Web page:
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In 1917 Walter J. Cox, walked into the recruiting station in Filer, Idaho, and enlisted in the Marine Corps. Before departing for service, he left his homestead claim on Buck Flat on the upper Bruneau with my father, saying if he did not return it was his. With thousands of other Marines, Walter was killed in the bitter fighting around Belleau Wood where more Marines were killed than in all the previous history of the Corps combined. His brother Wallace, a member of the field artillery of the Army’s 42nd division, was killed in the Battle of Croix Rouge Farm less than two weeks later.

In time Walter’s homestead claim devolved to my brother and I, where it remained until a few years ago when we decided to sell the land. My wife Mary and I used our share of the proceeds on a Veteran’s Day trip to the American military cemeteries in France where the dead from those two pivotal battles were buried.

It was the trip of a lifetime, but not without complications. Walter’s body was never found, but he is memorialized on the Wall of the Missing at the Aisne-Marne Cemetery below that of Pvt. James L. Corey. Wallace is buried at the Oise-Aisne Cemetery some 20 miles away. Rather than try to squeeze both cemeteries into a one-day visit, we decided to go Aisne-Marne on November 10 and Oise-Aisne the following day—which is still known as Armistice Day in France. It was a wise decision.

At Aisne-Marne we learned that they have tried to compile files on each of the over 3,000 casualties buried (or memorialized) there. The file for Walter provided information no one in our family knew. In the 1980s a former marine visited the cemetery with his son. The latter reported that his father located the foxhole where he and fellow marines Cox and Corey “were taking a heavy toll on the Germans until a German sniper killed Cox and Corey. A bullet, apparently from the same sniper, shattered the telescopic sight on the father’s rifle. He buried them in that hole at the end of the day.” Appropriately, alphabetical order has placed Cox and Corey close to one another on the Wall of the Missing.

The following day we journeyed Oise-Aisne Cemetery where a marvelous Armistice Day ceremony was held. French troops and veterans dressed in World War I uniforms joined American troops to form the color guard. Planes from the France’s Navarre Squadron did a flyover. Theodore Roosevelt IV gave introductory remarks and the military band played the French and American national anthems before French military representatives laid wreathes of red, white and blue flowers around the base of the American flag at the center of the entry rotunda. The flags of the French units were lowered and the color guard fired volleys in salute. A bugler from the U.S. Army Band Europe then played the French and American Taps, and after a moment of silence the French flags snapped to attention and members of the body marched back the way they had come. There was hardly a dry eye in the crowd.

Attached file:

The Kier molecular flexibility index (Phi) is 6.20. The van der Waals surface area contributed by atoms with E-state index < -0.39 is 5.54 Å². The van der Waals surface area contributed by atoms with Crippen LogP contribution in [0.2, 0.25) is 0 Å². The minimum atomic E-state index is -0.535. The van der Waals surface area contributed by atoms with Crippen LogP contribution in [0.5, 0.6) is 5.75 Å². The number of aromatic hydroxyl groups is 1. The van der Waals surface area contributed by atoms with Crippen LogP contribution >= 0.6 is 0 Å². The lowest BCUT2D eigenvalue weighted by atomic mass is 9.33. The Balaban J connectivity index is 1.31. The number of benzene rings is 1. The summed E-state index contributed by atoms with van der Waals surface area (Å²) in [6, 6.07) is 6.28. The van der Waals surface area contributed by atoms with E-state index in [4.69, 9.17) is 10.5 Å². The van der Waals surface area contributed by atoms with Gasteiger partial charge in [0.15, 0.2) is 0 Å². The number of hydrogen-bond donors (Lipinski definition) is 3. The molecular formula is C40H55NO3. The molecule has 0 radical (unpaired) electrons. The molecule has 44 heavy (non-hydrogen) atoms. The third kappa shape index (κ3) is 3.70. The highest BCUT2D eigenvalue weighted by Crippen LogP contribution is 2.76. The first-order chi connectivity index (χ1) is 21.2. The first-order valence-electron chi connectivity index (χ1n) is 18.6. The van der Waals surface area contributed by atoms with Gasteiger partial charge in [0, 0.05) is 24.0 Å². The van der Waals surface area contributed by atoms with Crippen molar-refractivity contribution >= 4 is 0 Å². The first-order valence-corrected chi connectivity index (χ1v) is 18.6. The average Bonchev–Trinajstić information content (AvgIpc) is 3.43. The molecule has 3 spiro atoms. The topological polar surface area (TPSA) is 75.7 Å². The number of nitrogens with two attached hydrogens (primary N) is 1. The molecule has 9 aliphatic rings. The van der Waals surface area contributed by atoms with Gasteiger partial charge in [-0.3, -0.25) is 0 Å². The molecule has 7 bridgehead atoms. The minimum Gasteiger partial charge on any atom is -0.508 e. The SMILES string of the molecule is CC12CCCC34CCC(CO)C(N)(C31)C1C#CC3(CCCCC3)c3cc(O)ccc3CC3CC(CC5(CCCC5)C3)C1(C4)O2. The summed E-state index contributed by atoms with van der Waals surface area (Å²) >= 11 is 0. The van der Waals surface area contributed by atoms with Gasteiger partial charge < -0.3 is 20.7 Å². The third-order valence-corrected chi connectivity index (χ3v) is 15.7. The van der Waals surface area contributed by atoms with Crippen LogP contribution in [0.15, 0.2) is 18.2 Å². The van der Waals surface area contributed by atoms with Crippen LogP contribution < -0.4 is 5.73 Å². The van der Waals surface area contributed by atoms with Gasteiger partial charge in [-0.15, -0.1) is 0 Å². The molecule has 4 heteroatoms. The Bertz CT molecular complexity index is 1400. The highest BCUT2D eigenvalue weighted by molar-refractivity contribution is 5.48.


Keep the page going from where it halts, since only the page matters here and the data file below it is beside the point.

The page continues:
As people dispersed for ceremonies elsewhere, Mary and I lingered behind hoping that we might be able to locate Walter’s gravesite. As we pondered how to proceed an attractive young Frenchwoman on a golf cart, one Nathalie Le Barbier, drove down the central walkway that extended from the memorial chapel at the top of the hill to the rotunda with the America flag. “Can I help you?” she asked.

Told that were hoping to locate the grave of Walter J. Cox, she promptly replied: “Oh, it is in Section B, Row 3, Gravesite 3.”

“Wow, how’d you do that?” I asked, “There are over 6,000 interred here.”

“Oh, I have them all memorized,” she replied, and after a brief pause laughingly added, “I lie, they phoned over from Aisne-Marne yesterday and said you were coming, so I looked up his location. I stayed until we closed at 5:00 yesterday hoping to see you. Today is supposed to be my day off, but I came back hoping you might come today, after all there aren’t many next of kin still able to visit.”

Impressed, we thanked her for her efforts, adding that it was nice to know that someone in France remembers the sacrifices Americans made. “Oh, we remember,” she replied, “If it weren’t for you I’d probably be speaking German.”

She may well have been right. The battles surrounding Belleau Wood and the Rouge Croix Farm, together with the Second Battle of the Marne, blunted the last major German offensive not more than 75 miles from Paris and opened the way for the Allied offensive that, three months later, would culminate in Germany’s capitulation.

Mme Le Barbier pointed out the location of Section B and left us for some private time with what we found there. The memories linger still.

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